Regret Versus Guilt

So by now you must know I carry a lot of guilt. Waxes and wanes, but always peaking its head around the corner daring to be seen, guilt is ever present. At times I am able to assuage this annoying and often incredibly persistent emotion. While other times, I succumb to the drowning effects.

Certainly regret and guilt are not mutually exclusive. They seemingly both stir up negativity in many ways. But for me, in my case of divorce, one does not mean the other. To clarify – because I carry this guilt does not equate to regret. Admittedly, the weight is slowly lifting. And yet, I truly don’t think will ever completely disappear. The definition of being a parent surely includes feeling guilt. Somewhere in there it must state “be prepared to go to bed many a night feeling guilty.” But, I did not choose divorce in that I ultimately had no choice. Despite the many good “things,” some of the best were not shining through or even present. For example, I want my boys to witness love at it’s core; to experience first hand what respect looks and feels like between two people who have promised their life together; to sense compassion; to taste the sweet, sweet taste of undying selflessness; to witness patience and self-control; to appreciate the ups and downs are to be travelled together.

Yes, there is a possibility that I will never be able to personally exemplify all of this for them. But, they are no longer living in a place where the opposite exists and teaches them all that should never be taught.

Guilt? Yes. Regret? No.

This morning I read a beautiful post. It was the reminder I needed. My boys are strong. And I think that maybe, just maybe, I am too.

‘Honey, that challenge was made for you. It might hurt, but it will also nurture wisdom, courage, and character. I can see what you’re going through, and it’s big. But I can also see your strength, and that’s even bigger. This won’t be easy, but we can do hard things.’                        -Glennon Doyle Melton

 

Faith

This is long overdue. An examination of my marathon. Writing, with my left hand, about each mile. What I was feeling, thinking, seeing. I did it. And now I am having a hard time with the “results.” At the advice of my yoga teacher, I named the race. Faith. Each mile I needed to somehow relate to faith. Mentally working through each mile may just give me my life lesson she had said.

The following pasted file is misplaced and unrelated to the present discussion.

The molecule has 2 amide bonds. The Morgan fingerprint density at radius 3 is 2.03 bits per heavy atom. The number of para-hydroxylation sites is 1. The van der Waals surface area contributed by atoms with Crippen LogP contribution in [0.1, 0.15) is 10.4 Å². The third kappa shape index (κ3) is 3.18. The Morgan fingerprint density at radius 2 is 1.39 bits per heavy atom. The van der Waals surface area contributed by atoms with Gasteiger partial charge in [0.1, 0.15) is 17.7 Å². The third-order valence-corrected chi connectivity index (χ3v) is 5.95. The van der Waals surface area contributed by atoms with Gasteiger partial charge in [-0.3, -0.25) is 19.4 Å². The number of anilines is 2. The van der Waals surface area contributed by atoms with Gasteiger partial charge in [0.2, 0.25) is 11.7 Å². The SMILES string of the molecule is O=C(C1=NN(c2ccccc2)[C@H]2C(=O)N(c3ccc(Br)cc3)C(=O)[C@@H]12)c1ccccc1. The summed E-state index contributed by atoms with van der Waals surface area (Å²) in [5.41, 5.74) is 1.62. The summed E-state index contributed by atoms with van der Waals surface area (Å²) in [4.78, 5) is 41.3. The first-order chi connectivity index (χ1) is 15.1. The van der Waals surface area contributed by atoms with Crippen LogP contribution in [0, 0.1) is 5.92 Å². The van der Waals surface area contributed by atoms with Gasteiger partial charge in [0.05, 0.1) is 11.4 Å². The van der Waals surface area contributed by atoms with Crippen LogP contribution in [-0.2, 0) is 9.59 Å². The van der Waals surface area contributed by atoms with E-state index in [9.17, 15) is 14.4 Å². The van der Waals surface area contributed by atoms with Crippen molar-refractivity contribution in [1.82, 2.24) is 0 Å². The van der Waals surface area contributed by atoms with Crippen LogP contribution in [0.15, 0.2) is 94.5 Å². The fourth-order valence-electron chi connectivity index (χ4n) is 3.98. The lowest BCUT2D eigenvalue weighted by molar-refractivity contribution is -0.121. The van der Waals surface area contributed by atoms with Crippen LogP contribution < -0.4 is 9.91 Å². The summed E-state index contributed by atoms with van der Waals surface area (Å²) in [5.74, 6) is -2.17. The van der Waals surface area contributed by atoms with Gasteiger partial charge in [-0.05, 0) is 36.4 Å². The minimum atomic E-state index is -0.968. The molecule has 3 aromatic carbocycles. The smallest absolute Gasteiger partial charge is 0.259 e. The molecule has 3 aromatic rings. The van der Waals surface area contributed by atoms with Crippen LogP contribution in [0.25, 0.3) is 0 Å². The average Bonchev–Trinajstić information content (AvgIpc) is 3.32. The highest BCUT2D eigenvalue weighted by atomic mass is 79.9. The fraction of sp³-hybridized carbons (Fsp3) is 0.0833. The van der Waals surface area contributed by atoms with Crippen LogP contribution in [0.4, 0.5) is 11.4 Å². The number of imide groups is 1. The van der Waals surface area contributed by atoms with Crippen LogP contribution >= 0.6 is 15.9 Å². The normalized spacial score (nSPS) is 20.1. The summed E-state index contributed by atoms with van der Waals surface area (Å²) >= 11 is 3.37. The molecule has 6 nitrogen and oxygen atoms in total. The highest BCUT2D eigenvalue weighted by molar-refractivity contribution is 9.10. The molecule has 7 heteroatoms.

And this is where I am struggling. It was mile 16 I saw my my sister-in-law, nieces, T, my dad, and my mom. My interaction was mostly with my mom however. T and my dad where standing back and up on some stairs. I wasn’t feeling very strong at this point or at least not as strong as I had in training. And from here it went downhill. After I saw my family, it went downhill. And honestly, I think it was more after I saw my mom specifically. Ugh. I became weaker. More in my head. Weak. Beaten. Defeated. Up until seeing my mom she had been sending me supportive texts. When I saw her, she was proud. She yelled out as I ran off “How are you feeling?” and T just happened to snap a picture the moment I turned to respond. The look on my face says it all.

So why after this point, the point where I should have felt an extra boost, did I lose energy?  I can still feel what it felt like now – the lack of energy. It was a gross feeling. It was so hard to keep moving. And truly I didn’t know if I could. I became my weak, old, self full of anxiety and panic. And that turns into a downward spiral. My brother was running also. He had been a few miles behind me. I called him to say I didn’t think I could do it. He told me to keep going, he’d catch up with me. I kept looking back, looking for him. He never caught up. But, the fact that he tried so hard still warms my heart. He was there for me.